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it is a great wrong to him for us to value the rash suspicions of men, when we are secure of his knowlege, who ‘seeth all our works, and trieth our hearts ;’ who hath said, that “if we commit our way to him,' and ‘trust in him, he will bring forth our righteousness as the light, and our judgment as the noonday.” It is certainly better to be called hypocrite by men for doing our duty, than to be treated as a hypocrite by God for neglecting it; for all those who on any account do violate God's laws, shall “have their portion with the hypocrites,’ in that disconsolate place, “where is weeping and gnashing of teeth.’ And good reason; for indeed by thus avoiding hypocrisy, we really do incur it; by seeking to preserve an opinion of sincerity, we forfeit the reality of it; by the practice of disavowing the fear of God and care of goodness, we do constitute ourselves certain hypocrites and impostors; dissembling our thoughts, smothering our conscience, deluding our neighbors with false conceits of us, feigning that indifference which we have not, pretending to act without regret or remorse, which we cannot do; seeming otherwise than we are, signifying otherwise than we mean, doing otherwise than we judge fit, or like to do ; that is, if we be not stark infidels, or utterly void of conscience. This is hypocrisy turned the wrong side outward, disguising a man in a fouler shape, and uglier garb, than that which is natural and true. And if we compare the two hypocrisies, (that of pretending conscience which we want, and this of denying conscience which we have; that of seeming better than we are, this of seeming worse than we may be,) this in nature may well seem more vile, in tendency more dangerous, in effect more mischievous than the other. There is in both the same falsehood, the same prevarieation, the like contempt and abuse of God; but the hypocrite of whom we speak doeth worse things, more directly wrongful to God, more prejudicial to goodness, more harmful to the world. The specious hypocrite, counterfeiting goodness, and ‘having a form of godliness, without the power' and reality of it, doth yield to God some part (the exterior part) of his due honor and respect; but the sneaking hypocrite, disowning goodness, doth apparently desert, slight, and affront God: the one serveth God with his face and his voice, though “his heart be far from him;’ the other doth not so much as sacrifice a carcase of obedience to him: that may bring some credit and advantage to goodness, strengthen its interest by his vote and countenance; this by not avowing it doth assuredly weaken its reputation and cause: that hypocrisy, as such, is a private and single evil, whereby a man doth indeed prejudice himself, but doth not injure his neighbor, yea, may edify him by the appearing (which in this respect is the same with the real) goodness of his example; but this hypocrisy is a general mischief, a scandalous evil, a contagious pestilence, whereby a man not only harmeth himself, but wrongeth many others, seducing them into dissoluteness, infecting the world with base indifference to good, and easiness to comply with sin. It is indeed a sad thing that God and goodness should be deserted on this account: that most men should be so uncharitable, so unjust, so imprudent, as to suspect all good men of hypocrisy; as if it were incredible that any man should heartily love or fear God, (when it is rather strange that any man should do otherwise;) that any man in good earnest, or otherwise than in pretence and for sinister respects, should embrace virtue, (when it is marvellous that a reasonable man should decline it:) that so many, of themselves inclinable to goodness, should be so weak as to be deterred from it by so vain an apprehension; and that the name of hypocrisy should drive away piety; that it should become desirable that hypocrites might abound in the world, lest religion both in truth and show should be discarded. In fine, we may otherwise suppress this odious imputation than by deserting goodness; we may demonstrate ourselves serious and sincere by an inflexible adherence to it in the continual tenor of our practice; and especially in some instances of duty, which are hardly consistent with hypocrisy : for no man can hold long in a strained posture; no man will take much pains, or encounter great difficulties, or sustain grievous hardships and afflictions, cross his appetites, forego gains and honors, for that which he doth not heartily like and love: he may counterfeit in ceremonies and formalities, but he will hardly feign humility, meekness, patience, contentedness, temperance, at least uniformly and constantly. Even the patient induring this censure will confute it, and wipe off the aspersion of hypocrisy.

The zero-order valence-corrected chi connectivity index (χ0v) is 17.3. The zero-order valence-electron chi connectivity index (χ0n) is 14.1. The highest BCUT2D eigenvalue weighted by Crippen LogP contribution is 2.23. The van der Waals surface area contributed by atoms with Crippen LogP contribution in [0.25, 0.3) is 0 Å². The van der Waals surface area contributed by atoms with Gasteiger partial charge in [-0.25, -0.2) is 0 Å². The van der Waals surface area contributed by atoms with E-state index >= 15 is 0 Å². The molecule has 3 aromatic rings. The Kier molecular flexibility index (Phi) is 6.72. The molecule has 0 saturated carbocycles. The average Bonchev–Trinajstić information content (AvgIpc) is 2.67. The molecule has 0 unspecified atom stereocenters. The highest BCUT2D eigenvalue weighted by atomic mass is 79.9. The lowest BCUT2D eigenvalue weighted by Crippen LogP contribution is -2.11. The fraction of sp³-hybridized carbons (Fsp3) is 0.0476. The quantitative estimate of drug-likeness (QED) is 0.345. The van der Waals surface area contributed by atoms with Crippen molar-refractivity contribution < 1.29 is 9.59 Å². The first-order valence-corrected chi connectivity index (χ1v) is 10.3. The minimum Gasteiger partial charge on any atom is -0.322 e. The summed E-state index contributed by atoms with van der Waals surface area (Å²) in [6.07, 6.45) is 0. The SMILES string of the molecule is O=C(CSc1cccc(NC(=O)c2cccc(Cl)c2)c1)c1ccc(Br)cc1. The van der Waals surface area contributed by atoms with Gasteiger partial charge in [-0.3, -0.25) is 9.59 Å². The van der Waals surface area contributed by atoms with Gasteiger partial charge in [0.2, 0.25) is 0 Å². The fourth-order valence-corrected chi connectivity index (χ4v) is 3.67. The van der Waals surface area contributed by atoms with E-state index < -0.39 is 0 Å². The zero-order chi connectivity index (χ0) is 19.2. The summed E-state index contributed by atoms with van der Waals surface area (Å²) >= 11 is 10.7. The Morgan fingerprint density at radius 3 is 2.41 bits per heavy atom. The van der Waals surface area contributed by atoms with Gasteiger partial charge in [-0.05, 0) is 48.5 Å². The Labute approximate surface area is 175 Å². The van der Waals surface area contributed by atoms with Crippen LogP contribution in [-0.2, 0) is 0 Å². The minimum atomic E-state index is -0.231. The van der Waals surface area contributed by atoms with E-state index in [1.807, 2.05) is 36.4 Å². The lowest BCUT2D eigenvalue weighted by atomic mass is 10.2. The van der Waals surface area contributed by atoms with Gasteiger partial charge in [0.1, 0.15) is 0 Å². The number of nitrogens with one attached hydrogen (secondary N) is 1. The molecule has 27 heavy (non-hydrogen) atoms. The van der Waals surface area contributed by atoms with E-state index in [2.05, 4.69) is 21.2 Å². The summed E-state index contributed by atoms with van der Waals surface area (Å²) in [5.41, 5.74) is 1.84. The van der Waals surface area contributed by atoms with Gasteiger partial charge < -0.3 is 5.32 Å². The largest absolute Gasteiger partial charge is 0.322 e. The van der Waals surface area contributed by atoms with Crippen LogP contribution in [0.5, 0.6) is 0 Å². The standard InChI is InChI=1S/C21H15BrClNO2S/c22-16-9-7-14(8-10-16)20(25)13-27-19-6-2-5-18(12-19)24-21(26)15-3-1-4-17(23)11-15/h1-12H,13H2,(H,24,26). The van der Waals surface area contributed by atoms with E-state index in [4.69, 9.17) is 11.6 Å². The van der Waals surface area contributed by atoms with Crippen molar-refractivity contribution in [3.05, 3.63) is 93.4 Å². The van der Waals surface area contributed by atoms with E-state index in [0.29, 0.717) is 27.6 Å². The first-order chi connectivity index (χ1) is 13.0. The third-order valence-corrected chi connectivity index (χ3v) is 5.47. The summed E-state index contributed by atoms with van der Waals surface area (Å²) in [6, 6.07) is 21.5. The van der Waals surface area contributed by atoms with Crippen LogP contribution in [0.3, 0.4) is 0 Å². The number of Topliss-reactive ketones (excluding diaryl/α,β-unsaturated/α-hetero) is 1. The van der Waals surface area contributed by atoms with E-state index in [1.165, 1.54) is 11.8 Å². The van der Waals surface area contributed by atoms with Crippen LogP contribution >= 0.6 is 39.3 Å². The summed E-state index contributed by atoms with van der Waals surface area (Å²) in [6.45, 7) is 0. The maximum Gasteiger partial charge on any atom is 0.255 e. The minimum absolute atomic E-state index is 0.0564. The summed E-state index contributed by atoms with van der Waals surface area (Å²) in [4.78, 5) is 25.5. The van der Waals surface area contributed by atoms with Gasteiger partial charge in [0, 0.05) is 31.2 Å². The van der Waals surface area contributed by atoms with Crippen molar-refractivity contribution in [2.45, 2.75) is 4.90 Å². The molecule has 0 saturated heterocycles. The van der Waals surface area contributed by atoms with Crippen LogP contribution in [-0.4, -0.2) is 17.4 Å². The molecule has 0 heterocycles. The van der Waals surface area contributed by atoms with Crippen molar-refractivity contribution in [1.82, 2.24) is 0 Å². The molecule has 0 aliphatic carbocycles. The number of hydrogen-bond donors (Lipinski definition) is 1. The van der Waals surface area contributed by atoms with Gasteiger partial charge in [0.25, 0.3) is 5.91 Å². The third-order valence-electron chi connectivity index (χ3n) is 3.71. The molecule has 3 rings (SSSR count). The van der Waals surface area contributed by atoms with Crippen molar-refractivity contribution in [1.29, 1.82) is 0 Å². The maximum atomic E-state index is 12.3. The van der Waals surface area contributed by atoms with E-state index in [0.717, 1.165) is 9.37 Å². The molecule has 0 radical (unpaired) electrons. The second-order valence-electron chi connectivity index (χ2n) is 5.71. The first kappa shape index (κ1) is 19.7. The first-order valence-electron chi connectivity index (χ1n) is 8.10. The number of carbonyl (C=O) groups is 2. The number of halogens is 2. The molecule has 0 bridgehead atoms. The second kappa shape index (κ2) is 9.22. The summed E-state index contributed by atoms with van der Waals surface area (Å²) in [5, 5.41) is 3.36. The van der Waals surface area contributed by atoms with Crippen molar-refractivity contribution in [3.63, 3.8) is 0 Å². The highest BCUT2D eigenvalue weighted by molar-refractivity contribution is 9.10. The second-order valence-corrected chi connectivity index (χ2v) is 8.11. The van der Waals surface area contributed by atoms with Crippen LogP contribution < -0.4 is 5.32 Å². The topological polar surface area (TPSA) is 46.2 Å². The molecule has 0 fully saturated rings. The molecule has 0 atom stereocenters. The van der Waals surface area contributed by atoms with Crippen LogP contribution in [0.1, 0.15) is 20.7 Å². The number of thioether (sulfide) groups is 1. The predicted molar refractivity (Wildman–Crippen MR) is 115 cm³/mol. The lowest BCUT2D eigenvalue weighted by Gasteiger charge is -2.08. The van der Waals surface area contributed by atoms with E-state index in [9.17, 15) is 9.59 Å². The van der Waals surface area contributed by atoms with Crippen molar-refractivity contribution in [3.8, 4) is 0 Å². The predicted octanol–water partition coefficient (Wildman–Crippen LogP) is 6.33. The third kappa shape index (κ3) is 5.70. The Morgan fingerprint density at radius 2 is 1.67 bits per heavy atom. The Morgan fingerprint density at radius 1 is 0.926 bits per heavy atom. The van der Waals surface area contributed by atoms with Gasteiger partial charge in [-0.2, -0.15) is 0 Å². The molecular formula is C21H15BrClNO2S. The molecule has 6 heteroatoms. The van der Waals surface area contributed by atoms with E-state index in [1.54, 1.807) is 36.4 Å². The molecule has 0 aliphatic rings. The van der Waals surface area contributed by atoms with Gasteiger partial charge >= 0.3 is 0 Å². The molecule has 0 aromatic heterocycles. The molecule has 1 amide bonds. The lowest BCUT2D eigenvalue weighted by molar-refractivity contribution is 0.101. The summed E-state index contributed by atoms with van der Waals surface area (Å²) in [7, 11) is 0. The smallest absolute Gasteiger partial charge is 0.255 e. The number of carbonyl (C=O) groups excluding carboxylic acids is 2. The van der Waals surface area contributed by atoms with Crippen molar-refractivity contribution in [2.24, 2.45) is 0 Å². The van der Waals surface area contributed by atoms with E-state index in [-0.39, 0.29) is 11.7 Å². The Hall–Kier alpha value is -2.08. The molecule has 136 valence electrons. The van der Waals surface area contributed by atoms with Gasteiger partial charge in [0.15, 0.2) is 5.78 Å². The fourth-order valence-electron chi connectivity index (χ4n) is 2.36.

SUMMARY OF SERMON LXVII.